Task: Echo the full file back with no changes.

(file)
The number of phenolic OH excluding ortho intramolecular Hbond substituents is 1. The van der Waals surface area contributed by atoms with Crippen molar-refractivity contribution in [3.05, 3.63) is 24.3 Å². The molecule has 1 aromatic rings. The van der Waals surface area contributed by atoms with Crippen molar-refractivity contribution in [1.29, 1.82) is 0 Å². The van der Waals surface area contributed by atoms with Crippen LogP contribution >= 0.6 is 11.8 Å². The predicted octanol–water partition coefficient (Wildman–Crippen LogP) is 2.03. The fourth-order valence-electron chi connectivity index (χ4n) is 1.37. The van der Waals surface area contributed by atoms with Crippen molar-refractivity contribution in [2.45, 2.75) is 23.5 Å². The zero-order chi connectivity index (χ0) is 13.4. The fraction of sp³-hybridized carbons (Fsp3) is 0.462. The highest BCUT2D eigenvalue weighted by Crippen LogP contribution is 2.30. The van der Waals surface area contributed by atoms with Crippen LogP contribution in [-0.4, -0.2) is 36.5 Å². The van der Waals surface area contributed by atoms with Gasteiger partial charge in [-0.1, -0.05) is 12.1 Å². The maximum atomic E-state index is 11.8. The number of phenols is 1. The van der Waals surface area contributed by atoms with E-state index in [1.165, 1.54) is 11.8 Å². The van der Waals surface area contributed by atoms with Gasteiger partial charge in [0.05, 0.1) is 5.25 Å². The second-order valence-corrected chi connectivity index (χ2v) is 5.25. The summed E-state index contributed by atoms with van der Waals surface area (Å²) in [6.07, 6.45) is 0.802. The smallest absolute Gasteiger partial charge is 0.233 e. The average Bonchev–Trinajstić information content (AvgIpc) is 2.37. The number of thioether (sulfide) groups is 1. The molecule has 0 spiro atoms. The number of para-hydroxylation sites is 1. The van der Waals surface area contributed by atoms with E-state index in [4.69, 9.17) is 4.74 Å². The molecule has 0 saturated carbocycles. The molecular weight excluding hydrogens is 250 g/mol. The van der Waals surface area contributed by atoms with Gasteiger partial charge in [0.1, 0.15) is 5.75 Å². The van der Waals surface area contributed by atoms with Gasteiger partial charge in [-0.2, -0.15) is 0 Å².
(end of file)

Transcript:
The number of phenolic OH excluding ortho intramolecular Hbond substituents is 1. The van der Waals surface area contributed by atoms with Crippen molar-refractivity contribution in [3.05, 3.63) is 24.3 Å². The molecule has 1 aromatic rings. The van der Waals surface area contributed by atoms with Crippen molar-refractivity contribution in [1.29, 1.82) is 0 Å². The van der Waals surface area contributed by atoms with Crippen LogP contribution >= 0.6 is 11.8 Å². The predicted octanol–water partition coefficient (Wildman–Crippen LogP) is 2.03. The fourth-order valence-electron chi connectivity index (χ4n) is 1.37. The van der Waals surface area contributed by atoms with Crippen molar-refractivity contribution in [2.45, 2.75) is 23.5 Å². The zero-order chi connectivity index (χ0) is 13.4. The fraction of sp³-hybridized carbons (Fsp3) is 0.462. The highest BCUT2D eigenvalue weighted by Crippen LogP contribution is 2.30. The van der Waals surface area contributed by atoms with Crippen LogP contribution in [-0.4, -0.2) is 36.5 Å². The van der Waals surface area contributed by atoms with Gasteiger partial charge in [-0.1, -0.05) is 12.1 Å². The maximum atomic E-state index is 11.8. The number of phenols is 1. The van der Waals surface area contributed by atoms with E-state index in [1.165, 1.54) is 11.8 Å². The van der Waals surface area contributed by atoms with Gasteiger partial charge in [0.05, 0.1) is 5.25 Å². The second-order valence-corrected chi connectivity index (χ2v) is 5.25. The summed E-state index contributed by atoms with van der Waals surface area (Å²) in [6.07, 6.45) is 0.802. The smallest absolute Gasteiger partial charge is 0.233 e. The average Bonchev–Trinajstić information content (AvgIpc) is 2.37. The number of thioether (sulfide) groups is 1. The molecule has 0 spiro atoms. The number of para-hydroxylation sites is 1. The van der Waals surface area contributed by atoms with E-state index in [4.69, 9.17) is 4.74 Å². The molecule has 0 saturated carbocycles. The molecular weight excluding hydrogens is 250 g/mol. The van der Waals surface area contributed by atoms with Gasteiger partial charge in [0.1, 0.15) is 5.75 Å². The van der Waals surface area contributed by atoms with Gasteiger partial charge in [-0.2, -0.15) is 0 Å².